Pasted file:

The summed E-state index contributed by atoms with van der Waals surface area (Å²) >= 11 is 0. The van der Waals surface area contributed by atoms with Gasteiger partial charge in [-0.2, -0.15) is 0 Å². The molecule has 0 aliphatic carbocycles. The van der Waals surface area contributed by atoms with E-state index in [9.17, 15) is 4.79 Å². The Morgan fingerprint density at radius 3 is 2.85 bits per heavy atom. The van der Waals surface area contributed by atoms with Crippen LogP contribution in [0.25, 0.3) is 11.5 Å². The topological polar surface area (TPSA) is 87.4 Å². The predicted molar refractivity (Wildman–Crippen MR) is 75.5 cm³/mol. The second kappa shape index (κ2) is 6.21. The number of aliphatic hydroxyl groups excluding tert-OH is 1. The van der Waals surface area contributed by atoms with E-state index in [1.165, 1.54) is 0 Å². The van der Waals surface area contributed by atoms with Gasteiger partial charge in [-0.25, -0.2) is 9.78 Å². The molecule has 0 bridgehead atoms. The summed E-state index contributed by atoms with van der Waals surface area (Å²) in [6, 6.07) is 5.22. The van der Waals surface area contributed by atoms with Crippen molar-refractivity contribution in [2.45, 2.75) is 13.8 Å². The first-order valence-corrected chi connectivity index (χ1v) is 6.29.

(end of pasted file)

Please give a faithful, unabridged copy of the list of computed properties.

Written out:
The summed E-state index contributed by atoms with van der Waals surface area (Å²) >= 11 is 0. The van der Waals surface area contributed by atoms with Gasteiger partial charge in [-0.2, -0.15) is 0 Å². The molecule has 0 aliphatic carbocycles. The van der Waals surface area contributed by atoms with E-state index in [9.17, 15) is 4.79 Å². The Morgan fingerprint density at radius 3 is 2.85 bits per heavy atom. The van der Waals surface area contributed by atoms with Crippen LogP contribution in [0.25, 0.3) is 11.5 Å². The topological polar surface area (TPSA) is 87.4 Å². The predicted molar refractivity (Wildman–Crippen MR) is 75.5 cm³/mol. The second kappa shape index (κ2) is 6.21. The number of aliphatic hydroxyl groups excluding tert-OH is 1. The van der Waals surface area contributed by atoms with E-state index in [1.165, 1.54) is 0 Å². The van der Waals surface area contributed by atoms with Gasteiger partial charge in [-0.25, -0.2) is 9.78 Å². The molecule has 0 bridgehead atoms. The summed E-state index contributed by atoms with van der Waals surface area (Å²) in [6, 6.07) is 5.22. The van der Waals surface area contributed by atoms with Crippen molar-refractivity contribution in [2.45, 2.75) is 13.8 Å². The first-order valence-corrected chi connectivity index (χ1v) is 6.29.